Tucson is a vibrant center for the visual and performing arts, and we all LOVE to party together. It seems there is always some kind of public cultural festival– Cinqo de Mayo, a huge Folk Festival, then a separate Bluegrass FestivalMLK and JuneteenthFestivals, a huge Peace Fair, a 4 day Rodeo festival (ALL Tucson area schools actually close for 2 days every year for this one), Celtic, Greek, and Mariachi festivals, 2 full-weekend  university district Street Fairs, frequent alternative health and metaphysical gatherings, and a very richly costumed “All Souls” Procession and Lights/Music Festival weekend celebrating the Mexican “Day of the Dead.”

The gem of Tucson annual festivals, “Tucson Meet Yourself” is an elaborate full weekend of booths and multiple stages set up across all the plazas and public areas surrounding Tucson’s city and county buildings, in order to share ethnic foods, music, costumed dance, art, and traditions from all of Tucson’s many cultures. We eat and dance and sing and gossip and hug ourselves happy and exhausted.

People in the surrounding “greater Tucson Area” – including the foothills where expensive communities were annexed by the city for tax revenues – are mostly white, mostly affluent, mostly from somewhere else, and mostly don’t participate in Tucson cultural activities or identify with its history. I may be unfair (not me!) since I myself live North of Tucson on the West side of the beautiful Santa Catalina mountains. There are people of open hearts everywhere of course,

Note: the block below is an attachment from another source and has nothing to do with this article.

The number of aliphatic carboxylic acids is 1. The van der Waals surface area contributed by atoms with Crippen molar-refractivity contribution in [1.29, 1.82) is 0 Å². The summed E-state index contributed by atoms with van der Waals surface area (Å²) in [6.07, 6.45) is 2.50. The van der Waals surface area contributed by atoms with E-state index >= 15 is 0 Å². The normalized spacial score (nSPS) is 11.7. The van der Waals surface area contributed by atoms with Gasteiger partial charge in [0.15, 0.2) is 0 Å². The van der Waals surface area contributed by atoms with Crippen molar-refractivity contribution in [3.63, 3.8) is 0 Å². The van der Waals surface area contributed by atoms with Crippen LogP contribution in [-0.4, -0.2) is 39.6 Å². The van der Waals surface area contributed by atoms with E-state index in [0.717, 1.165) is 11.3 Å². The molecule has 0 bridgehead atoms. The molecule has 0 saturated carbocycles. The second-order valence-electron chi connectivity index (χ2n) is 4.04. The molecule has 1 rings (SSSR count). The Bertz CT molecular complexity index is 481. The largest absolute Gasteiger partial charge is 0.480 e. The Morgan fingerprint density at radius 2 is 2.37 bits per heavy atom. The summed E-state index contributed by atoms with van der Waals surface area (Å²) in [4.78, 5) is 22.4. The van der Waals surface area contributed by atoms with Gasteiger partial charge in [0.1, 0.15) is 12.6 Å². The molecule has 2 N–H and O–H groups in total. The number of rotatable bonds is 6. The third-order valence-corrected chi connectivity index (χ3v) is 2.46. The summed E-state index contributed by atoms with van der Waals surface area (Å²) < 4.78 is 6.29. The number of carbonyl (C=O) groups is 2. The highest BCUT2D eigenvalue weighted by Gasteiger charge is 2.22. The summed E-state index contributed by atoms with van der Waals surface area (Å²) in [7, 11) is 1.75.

Tucson is not Phoenix!

Maybe Nouveau Arizonans, like Nouveau Riche, lack respect. If you recall, Tucson was the northernmost Spanish, and thus Mexican, outpost. In contrast, the historically much younger, much whiter, mostly-Republican Phoenix Valley 150 miles to our North saw its first White settlers when  Mormons were sent by Brigham Young in the late 19th century. In the past 50 years,  economic refugees from other states came looking for a lower cost of living. Ironic, no, since they are so offended by Mexican economic refugees?

Phoenix is the capital city of the state, has far greater population, and thus controls the state legislature. There is still a hugely significant Mormon, mostly Republican, influence there in  public life. Most notable to current events, is Mormon Republican State Senate President Russell Pearce, author of SB1070. There will be more tomorrow on the political and philosophical struggle between Tucson and Phoenix, exemplified by their outlawing our Mexican-American Ethnic Studies Program.

Generalizing to draw a contrast, Phoenix has lots of palm trees and green lawns. Tucson xeriscapes with rocks and cactus, and harvests rainwater.

Phoenix has huge malls and an expensive arts district. Tucson hosts a huge annual International Gem Show for a whole month in every hotel and parking lot in town and loves its Farmers Markets.

Phoenix has the famous Sheriff Joe Arpaio of the pink underwear and sweltering tents fame. Tucson has “Humane Borders” rescue teams placing 55 gallon water stations in the desert to maintain human life. And our hero, Pima County Sheriff Clarence Dupnik.

We are sooooo different.”